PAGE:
Wind Performance Report Summary 1996-1999

report cover page

Wind Performance Report Summary, 1996-1999 (PDF file, 64 pages, 1.2 MB)
Publication Number: 500-01-018. Release Date: October 2001

Additionally, spreadsheets of the tables in the report and appendices are being made available in Microsoft Excel:
Excel Files of Appendices and Data Tables

Introduction

With rising fossil fuel and natural gas prices, energy shortage concerns as well as environmental impact concerns, the generation of electrical energy using "free", non-polluting wind energy has steadily regained worldwide momentum. Trends throughout the 1990s have shown wind energy to be the fastest growing, most readily financed and implemented renewable energy technology with worldwide operating installed capacity nearing 8,000 Megawatts (MW) in 1998 and exceeding 12,000 MW at the end of 1999.1 With some 3,900 MW of new wind capacity installed worldwide in 1999 alone2, wind is proving to be valuable resource for affordable and reliable electricity generation.

The goal to boost wind energy to 25 percent of California electricity by 2020 can be achieved by extending the federal tax credit (PTC) to December 31, 2001. Along with numerous State sponsored renewable energy initiatives, including the California Energy Commission's Public Interest Energy Research (PIER) program, and the Administration's "Wind Powering America" program. In the United States (U.S.), federal and statewide support has helped to increase the market for wind generated electricity.

California has long been a leader in developing wind energy and renewable policies, but that role has changed with the passage of Assembly Bill 1890 in 1998. In the mid-1990s, resources for wind energy hit an all time low as long-term power purchase contracts came to an end. During the period from 1996-1999, significant changes occurred in the structure of the electrical market in California that has affected California's role in wind. This resulted in a major restructuring and consolidation of the wind operators.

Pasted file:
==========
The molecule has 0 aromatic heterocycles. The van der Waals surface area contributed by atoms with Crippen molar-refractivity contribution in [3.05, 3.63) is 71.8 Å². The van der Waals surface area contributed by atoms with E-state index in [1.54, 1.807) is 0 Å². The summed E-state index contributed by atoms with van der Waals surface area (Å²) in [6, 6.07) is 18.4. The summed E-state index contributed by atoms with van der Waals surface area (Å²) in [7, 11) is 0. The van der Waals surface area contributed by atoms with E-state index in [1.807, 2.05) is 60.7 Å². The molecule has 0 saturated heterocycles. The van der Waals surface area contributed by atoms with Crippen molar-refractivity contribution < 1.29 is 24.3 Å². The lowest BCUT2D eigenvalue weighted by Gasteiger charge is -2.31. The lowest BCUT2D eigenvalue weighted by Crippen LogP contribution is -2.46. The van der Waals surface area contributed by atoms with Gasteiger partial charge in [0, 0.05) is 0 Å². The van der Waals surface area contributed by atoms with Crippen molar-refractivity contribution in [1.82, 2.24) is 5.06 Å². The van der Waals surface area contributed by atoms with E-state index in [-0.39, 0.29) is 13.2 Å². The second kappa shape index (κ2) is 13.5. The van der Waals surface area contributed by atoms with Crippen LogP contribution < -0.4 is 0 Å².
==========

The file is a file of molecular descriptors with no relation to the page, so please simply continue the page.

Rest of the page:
By the late 1990s, with Assembly Bill 1890 (AB) and the passing of Senate Bill 90 (SB), renewable energy received a rejuvenating pulse.3 In addition to state programs, renewable energy proponents, and wind facility operators are making use of the new federal production tax credits (PTC) as well as state-funded incentive programs to re-power and replace older turbine technology and add new capacity with newer, more efficient turbines.

Wind operators are now looking for more advanced turbine technology, sophisticated monitoring, and resource management tools to help them maximize production and compete in California's volatile electricity market. Detailed data provided by reports such as the WPRS provide prospective on industry performance, development trends and insight on future development needs for the industry. Ultimately the growth in wind power technology relies not on technology alone but also on the policies that govern the operation and development. Technological needs and governing policies must reinforce each other to meet the challenges of this changing industry.


Footnotes

  1. Wind Power Monthly, Vol. 16, No. 1, January 2000, p.42.
  2. Wind Energy Outlook 2000, AWEA.
  3. Investing in Renewable Electricity Generation in California, California Energy Commission, Publication # 500-00-022, June 2001.

 

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